The results of the race were announced in Denver as the climax of an ASCB Special Interest Subgroup titled, "Mechanisms for Rapid Cell Migration." More information on cell mobility can be found at: http://www.ascb.org/meetings/subgroup/subgroup.cfm#I

Finishing second and third place were cell lines provided by Odile Filhol-Cochet, PhD, of iRTSV/CEA in France. The second place winners were "wild type" normal mammary breast epithelial cells, clocked along the 400 micron track at 3.2 microns per minute. Third place award went to a cell culture of these mammary epithelial cells altered in the lab with a knocked-down casein kinase 2 and an overactive Ras pathway. The re-engineered cells roared down the track at 2.7 microns per minute.

In fourth place were human keratinocytes cultured from samples taken from patients suffering from Kindler syndrome, a rare genetic skin disorder, entered by Rumena Begum of King's College London, UK. Their speed over 400 microns was 2.5 microns per minute.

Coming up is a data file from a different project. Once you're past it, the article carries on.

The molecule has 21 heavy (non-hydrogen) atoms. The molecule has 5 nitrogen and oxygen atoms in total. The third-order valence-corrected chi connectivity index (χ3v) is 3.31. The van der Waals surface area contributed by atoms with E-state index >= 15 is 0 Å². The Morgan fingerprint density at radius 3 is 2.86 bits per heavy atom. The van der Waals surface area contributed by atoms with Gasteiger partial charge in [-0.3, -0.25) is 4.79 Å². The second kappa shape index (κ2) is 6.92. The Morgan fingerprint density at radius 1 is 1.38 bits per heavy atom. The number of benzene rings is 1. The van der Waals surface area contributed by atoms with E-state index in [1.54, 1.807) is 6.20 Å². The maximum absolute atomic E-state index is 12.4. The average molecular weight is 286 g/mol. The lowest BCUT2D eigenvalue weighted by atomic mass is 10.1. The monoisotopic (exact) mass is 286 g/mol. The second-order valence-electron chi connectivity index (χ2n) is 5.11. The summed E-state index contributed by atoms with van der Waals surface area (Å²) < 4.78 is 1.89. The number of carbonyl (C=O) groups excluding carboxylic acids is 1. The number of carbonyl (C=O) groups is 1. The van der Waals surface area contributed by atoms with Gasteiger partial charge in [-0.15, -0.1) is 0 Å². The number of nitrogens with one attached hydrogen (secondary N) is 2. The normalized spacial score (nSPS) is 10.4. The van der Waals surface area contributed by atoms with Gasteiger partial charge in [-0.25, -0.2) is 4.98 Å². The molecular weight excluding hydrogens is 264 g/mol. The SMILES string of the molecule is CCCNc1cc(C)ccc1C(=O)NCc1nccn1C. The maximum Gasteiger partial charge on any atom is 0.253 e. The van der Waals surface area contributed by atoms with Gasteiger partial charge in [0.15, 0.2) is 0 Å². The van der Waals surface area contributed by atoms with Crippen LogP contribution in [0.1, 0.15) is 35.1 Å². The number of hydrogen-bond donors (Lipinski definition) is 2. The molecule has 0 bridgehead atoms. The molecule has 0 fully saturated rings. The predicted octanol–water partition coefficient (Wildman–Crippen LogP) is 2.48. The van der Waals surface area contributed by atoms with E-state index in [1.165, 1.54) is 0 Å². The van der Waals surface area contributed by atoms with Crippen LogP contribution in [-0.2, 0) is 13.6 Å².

The winners will receive a Nikon camera and a World Cell Race medal.

In addition to being enjoyable, the first World Cell Race generated valuable data. "Data analysis revealed an unknown feature of cell migration," says Thry. "Fast cells were persistent⎯they rarely changed the direction of their migration. Slow cells were not persistent. They went back and forth." Correlating the speed of cells to their invasive behavior in cancer, for example, could uncover new approaches to treatment, Thry believes.

If the First World Cell Race is a success at ASCB, Thry hopes for a second running next year. "Maybe with additional games," he suggests. "Swimming and weightlifting."


'/>"/>

Contact: John Fleischman
jfleischman@ascb.org
513-706-0212
American Society for Cell Biology
Source:Eurekalert

Related biology news :

1. Nanotubes key to microscopic mechanics
2. Rising greenhouse gases profoundly impact microscopic marine life
3. New microscopic life aboard the RMS Titanic
4. Medical imaging breakthrough uses light and sound to see microscopic details inside our bodies
5. Microscopic solutions to worlds biggest problems
6. UW-built device reveals invisible world teeming with microscopic algae
7. New study documents use of hormone progesterone in simple microscopic aquatic animals
8. New technology enables machines to detect microscopic pathogens in water